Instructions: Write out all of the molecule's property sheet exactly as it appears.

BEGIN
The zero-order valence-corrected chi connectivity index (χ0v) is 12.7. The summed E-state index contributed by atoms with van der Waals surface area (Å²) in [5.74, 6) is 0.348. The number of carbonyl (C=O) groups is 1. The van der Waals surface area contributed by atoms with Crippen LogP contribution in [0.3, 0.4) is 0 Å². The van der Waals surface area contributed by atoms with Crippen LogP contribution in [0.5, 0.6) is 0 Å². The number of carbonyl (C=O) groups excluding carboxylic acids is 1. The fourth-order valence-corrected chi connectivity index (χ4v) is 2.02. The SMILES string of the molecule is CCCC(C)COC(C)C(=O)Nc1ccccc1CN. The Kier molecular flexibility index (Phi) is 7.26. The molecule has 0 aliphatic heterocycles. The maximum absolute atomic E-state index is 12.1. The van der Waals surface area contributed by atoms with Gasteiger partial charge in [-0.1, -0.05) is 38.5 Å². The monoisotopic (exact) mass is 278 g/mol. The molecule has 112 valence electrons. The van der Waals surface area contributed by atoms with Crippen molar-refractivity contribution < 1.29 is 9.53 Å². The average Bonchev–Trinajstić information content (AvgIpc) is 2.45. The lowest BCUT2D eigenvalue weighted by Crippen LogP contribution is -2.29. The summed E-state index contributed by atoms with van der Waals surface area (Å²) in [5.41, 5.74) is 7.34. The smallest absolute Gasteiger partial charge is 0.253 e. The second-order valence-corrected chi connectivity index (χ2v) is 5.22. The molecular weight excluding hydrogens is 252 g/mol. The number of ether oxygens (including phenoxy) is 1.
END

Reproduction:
The zero-order valence-corrected chi connectivity index (χ0v) is 12.7. The summed E-state index contributed by atoms with van der Waals surface area (Å²) in [5.74, 6) is 0.348. The number of carbonyl (C=O) groups is 1. The van der Waals surface area contributed by atoms with Crippen LogP contribution in [0.3, 0.4) is 0 Å². The van der Waals surface area contributed by atoms with Crippen LogP contribution in [0.5, 0.6) is 0 Å². The number of carbonyl (C=O) groups excluding carboxylic acids is 1. The fourth-order valence-corrected chi connectivity index (χ4v) is 2.02. The SMILES string of the molecule is CCCC(C)COC(C)C(=O)Nc1ccccc1CN. The Kier molecular flexibility index (Phi) is 7.26. The molecule has 0 aliphatic heterocycles. The maximum absolute atomic E-state index is 12.1. The van der Waals surface area contributed by atoms with Gasteiger partial charge in [-0.1, -0.05) is 38.5 Å². The monoisotopic (exact) mass is 278 g/mol. The molecule has 112 valence electrons. The van der Waals surface area contributed by atoms with Crippen molar-refractivity contribution < 1.29 is 9.53 Å². The average Bonchev–Trinajstić information content (AvgIpc) is 2.45. The lowest BCUT2D eigenvalue weighted by Crippen LogP contribution is -2.29. The summed E-state index contributed by atoms with van der Waals surface area (Å²) in [5.41, 5.74) is 7.34. The smallest absolute Gasteiger partial charge is 0.253 e. The second-order valence-corrected chi connectivity index (χ2v) is 5.22. The molecular weight excluding hydrogens is 252 g/mol. The number of ether oxygens (including phenoxy) is 1.